Take the 2-minute tour ×
Role-playing Games Stack Exchange is a question and answer site for gamemasters and players of tabletop, paper-and-pencil role-playing games. It's 100% free, no registration required.

To be more specific, and add context, I started out the process of making a Pathfinder character with three major goals for the character: One, to acquire either a single wish, or possibly three wishes, and get a clone of the character that was active, and the same in every way possible save for offering different solutions to problems. Two, to use Daggers and Static Electricity to De-fibrillate another character. Three, to Counter-Spell a Dragon's Breath weapon. After doing some research, I found out that according to Rules as Written, I cannot counter-spell a Dragon's Breath Weapon, but, I was wondering if there was any ways to protect your character from a Dragon's Breath Weapon, aside from saving rolls to reduce damage.

Things like energy immunities are kinda obvious, but not outside the realm of possibility, clearly. Another possibility I considered was cover, BUUUT, I was wondering if there was other options?

Edit: One thing I forgot to mention is that I would like to find a way to save more than my own character. If possible, I'd like to find a way to be able to keep the rest of my Party from getting cooked alive, frozen solid, zapped to powder, etc. etc.

share|improve this question

6 Answers 6

Pathfinder Campaign Setting: Artifacts & Legends has just what you're looking for! Unfortunately, as the book's title suggests, orbs of dragonkind are artifacts, and not generally available. Among many other benefits, they confer the following:

A character possessing an Orb of Dragonkind is immune to the breath weapon—but only the breath weapon—of the dragon variety keyed to the orb.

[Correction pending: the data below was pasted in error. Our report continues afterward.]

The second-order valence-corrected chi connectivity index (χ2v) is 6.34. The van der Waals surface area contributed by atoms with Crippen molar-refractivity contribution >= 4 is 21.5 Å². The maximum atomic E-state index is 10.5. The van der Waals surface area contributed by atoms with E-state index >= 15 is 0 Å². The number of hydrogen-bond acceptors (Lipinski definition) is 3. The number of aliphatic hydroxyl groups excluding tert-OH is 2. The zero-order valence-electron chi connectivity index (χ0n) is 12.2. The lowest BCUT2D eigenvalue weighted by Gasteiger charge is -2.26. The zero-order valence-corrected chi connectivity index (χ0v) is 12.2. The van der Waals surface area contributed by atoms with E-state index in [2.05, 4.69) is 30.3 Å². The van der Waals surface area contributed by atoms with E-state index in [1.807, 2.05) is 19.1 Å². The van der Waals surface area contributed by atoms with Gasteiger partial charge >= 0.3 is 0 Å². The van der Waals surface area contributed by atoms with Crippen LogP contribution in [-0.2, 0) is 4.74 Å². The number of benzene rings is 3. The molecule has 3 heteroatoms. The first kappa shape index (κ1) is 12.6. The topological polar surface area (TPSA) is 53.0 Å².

Of course, this only works against one specific breed of dragon, based on the orb's type (black dragon orb, brass dragon orb, etc.). Further, orbs of dragonkind can be used, as a standard action, to dominate all dragons of the appropriate style within 500 ft, with only a Will save to resist, and suffering from no spell resistance.

Breath weapons in general, though? You'll want energy resistances, save bonuses, Evasion, Mettle, death ward, and the favour of the dice gods. Having elf immunities couldn't hurt, either, if you expect to be facing brass dragons.

share|improve this answer
    
Protecting more of the Party would be cool, but I get the feeling that with an Orb of Dragon Kind(As far as I've read from the AD&D version), that'd be fairly easy to accomplish. Still, other options that don't require questing to the edges of Golarion would be of great interest to me. –  Tarmikos11 Sep 5 at 11:43

Not sure if you consider this obvious: Most breath weapons demand a reflex save, and thus Evasion and Improved Evasion is one way to avoid damage. Add to that the Lightning Reflexes and Improved Lightning Reflexes feats and a high dexterity score. Also, gear up with a high-powered Amulet of Resistance plus Boots of Speed, and you've got a character which most dragons can breathe at all day and still not scorch.

Update: From comments I've learned that some dragons can use breath demanding a fortitude or will save. This, of course, subtracts from the effectiveness of my evasion-reflex suggestion. Thanks for the input!

share|improve this answer
1  
Now comes the fun bit, finding those items! Regardless, thanks for the advice. Time to become the Party's Dragon Diplomat. –  Tarmikos11 Sep 5 at 12:08
    
@Metool, sorry I wasn't aware that there were any? Are there dragons where the breath save type is Will? –  thomax Sep 7 at 19:00
    
@Metool thanks, I've update the answer. –  thomax Sep 8 at 6:40
    
@thomax: This is kind of what I was getting at with my comments in the response above. –  Paul Sep 9 at 11:18

Duck and cover.

Total cover gives you immunity from almost all breath weapons. Improved cover gives you +4 Reflex and Improved Evasion against the typical cone/line breath weapons that many dragons have. Even normal cover gives you +2.

Tower shield is one way to get cover. You can use ready action and then have it give you total cover against the triggering breath weapon attack. Conjuring up some kind of wall could also work and even cover multiple creatures.